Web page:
What's going on with the F-35?

Postmedia now reports that a final decision will be made this morning, but there seems general agreement among everyone’s anonymous sources about what that decision will be.


Faced with the imminent release of an audit by accountants KPMG that will push the total projected life-cycle costs of the aircraft above $30 billion, the Harper Conservatives have decided to scrap the controversial sole-source program and go back to the drawing board, a source familiar with the decision said.


The Conservative government says it has not made a decision on the F-35 as a replacement for Canada’s CF-18 fighter jets, but it now appears to concede that alternative fighter purchase options will be considered.

The Star.

The federal government is going back to the drawing board in its search for a new fighter jet as it prepares to release a dramatically higher cost estimate to purchase and operate the F-35 … A source said that the F-35 is not out of the running and will be a contender as the government considers alternatives.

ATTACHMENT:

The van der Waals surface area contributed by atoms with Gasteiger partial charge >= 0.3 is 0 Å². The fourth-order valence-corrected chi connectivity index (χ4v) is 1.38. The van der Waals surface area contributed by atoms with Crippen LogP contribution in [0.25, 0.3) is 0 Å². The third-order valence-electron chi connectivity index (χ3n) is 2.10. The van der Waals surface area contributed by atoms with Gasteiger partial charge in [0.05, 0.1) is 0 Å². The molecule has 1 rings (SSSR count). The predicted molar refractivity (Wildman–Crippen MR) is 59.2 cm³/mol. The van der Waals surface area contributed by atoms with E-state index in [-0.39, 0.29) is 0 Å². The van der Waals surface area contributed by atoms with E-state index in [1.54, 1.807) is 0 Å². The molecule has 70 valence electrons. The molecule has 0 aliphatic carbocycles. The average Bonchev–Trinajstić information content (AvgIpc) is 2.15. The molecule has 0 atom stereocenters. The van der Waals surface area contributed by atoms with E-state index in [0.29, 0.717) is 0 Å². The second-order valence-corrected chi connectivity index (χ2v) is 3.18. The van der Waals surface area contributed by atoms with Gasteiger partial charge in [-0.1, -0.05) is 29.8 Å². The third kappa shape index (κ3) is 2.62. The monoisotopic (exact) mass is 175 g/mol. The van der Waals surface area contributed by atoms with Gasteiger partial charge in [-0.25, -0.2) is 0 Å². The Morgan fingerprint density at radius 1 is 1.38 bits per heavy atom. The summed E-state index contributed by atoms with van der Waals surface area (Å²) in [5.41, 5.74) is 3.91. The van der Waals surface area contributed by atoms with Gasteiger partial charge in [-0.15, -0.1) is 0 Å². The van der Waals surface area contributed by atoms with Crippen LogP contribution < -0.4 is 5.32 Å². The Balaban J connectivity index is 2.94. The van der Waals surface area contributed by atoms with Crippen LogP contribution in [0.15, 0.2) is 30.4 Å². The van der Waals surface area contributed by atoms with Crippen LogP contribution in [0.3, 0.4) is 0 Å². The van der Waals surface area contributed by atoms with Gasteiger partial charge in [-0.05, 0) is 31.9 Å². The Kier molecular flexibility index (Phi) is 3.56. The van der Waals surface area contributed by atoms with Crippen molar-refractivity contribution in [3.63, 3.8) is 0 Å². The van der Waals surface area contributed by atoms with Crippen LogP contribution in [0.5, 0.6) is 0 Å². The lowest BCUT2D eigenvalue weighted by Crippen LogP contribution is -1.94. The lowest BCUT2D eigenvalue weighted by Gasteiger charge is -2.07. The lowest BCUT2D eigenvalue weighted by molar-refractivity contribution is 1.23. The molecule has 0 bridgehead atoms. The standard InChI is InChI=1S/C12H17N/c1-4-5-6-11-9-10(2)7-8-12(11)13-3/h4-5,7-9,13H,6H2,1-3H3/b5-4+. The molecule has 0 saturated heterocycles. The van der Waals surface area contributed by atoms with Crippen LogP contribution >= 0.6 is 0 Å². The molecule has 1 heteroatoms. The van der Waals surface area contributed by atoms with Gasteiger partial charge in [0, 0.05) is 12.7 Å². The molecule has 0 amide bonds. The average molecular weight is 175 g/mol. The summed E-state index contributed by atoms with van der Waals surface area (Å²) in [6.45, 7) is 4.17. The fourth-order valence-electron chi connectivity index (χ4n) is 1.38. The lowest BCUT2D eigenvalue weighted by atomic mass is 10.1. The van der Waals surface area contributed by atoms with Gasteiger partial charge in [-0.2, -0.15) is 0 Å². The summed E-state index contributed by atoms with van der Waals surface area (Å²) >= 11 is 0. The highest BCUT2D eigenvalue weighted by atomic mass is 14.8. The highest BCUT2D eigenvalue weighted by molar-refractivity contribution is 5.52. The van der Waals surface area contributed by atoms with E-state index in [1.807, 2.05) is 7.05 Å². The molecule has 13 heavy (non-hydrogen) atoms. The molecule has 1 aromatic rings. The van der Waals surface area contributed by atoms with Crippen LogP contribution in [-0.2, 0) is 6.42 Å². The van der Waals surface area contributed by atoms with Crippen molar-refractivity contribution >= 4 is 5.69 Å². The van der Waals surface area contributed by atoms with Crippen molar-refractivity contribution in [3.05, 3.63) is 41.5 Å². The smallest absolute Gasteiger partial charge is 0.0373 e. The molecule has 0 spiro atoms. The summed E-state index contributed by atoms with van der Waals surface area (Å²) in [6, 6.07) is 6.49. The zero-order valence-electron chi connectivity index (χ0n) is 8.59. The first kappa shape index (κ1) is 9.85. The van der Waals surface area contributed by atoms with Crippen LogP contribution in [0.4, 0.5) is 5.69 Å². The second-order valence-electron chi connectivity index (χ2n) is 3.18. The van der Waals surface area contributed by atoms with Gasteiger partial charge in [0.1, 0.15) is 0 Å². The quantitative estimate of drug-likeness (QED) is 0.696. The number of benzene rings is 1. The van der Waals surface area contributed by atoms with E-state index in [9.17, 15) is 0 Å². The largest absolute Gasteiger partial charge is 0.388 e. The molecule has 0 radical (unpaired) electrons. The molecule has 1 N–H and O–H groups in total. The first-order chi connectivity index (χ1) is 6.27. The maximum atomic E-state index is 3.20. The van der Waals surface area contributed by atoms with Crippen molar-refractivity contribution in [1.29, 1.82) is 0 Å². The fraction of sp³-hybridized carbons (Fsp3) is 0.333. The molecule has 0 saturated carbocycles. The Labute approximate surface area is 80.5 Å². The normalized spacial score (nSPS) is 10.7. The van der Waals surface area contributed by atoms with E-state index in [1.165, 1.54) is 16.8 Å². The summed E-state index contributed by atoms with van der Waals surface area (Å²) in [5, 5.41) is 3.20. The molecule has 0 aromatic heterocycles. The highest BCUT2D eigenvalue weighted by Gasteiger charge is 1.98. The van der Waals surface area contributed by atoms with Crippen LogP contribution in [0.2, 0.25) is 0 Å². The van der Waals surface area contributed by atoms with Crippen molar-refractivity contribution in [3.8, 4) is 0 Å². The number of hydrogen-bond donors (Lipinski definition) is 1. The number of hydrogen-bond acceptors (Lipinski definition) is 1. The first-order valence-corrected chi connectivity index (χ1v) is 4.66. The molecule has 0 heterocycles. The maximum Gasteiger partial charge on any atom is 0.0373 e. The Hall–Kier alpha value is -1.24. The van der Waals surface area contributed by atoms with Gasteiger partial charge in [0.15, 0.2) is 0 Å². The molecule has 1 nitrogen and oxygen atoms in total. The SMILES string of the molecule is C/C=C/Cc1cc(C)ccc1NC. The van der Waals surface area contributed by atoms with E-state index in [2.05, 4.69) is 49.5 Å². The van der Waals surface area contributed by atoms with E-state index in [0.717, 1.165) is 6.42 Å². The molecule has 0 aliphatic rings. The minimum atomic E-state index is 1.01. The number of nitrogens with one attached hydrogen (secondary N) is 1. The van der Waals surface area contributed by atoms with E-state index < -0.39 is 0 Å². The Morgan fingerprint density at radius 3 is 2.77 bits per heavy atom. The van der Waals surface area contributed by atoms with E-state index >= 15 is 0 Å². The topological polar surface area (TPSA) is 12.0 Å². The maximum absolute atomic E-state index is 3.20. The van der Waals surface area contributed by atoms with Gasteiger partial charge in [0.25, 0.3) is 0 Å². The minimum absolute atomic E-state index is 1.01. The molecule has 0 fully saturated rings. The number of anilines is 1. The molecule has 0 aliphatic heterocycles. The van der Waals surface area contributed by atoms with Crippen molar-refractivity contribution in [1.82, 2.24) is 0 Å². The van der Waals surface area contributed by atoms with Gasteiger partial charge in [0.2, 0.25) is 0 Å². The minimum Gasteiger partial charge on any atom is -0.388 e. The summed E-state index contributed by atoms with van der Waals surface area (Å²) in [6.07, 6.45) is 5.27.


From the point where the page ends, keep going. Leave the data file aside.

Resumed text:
It seems the government’s plagued plan to buy F-35 fighter jets for the military is dead in the water now that the cost is expected to reach close to $50 billion. Global News has learned that an independent audit, commissioned by the Conservatives, came up with cost estimates so high the government decided to begin considering other options for replacing its aging fleet of CF-18s.


The Harper government is going shopping for alternatives to the controversial F-35 Lightning fighter jet in the most significant demonstration yet that it is prepared to walk away from its first choice for a new warplane … To demonstrate that they are restarting the procurement process from scratch, Canadian officials will collect information from other plane manufacturers, including U.S.-based Boeing, maker of the Super-Hornet, and the consortium behind the Eurofighter Typhoon. They may also contact Sweden’s Saab, manufacturer of the Gripen, and France’s Dassault, maker of the Rafale.

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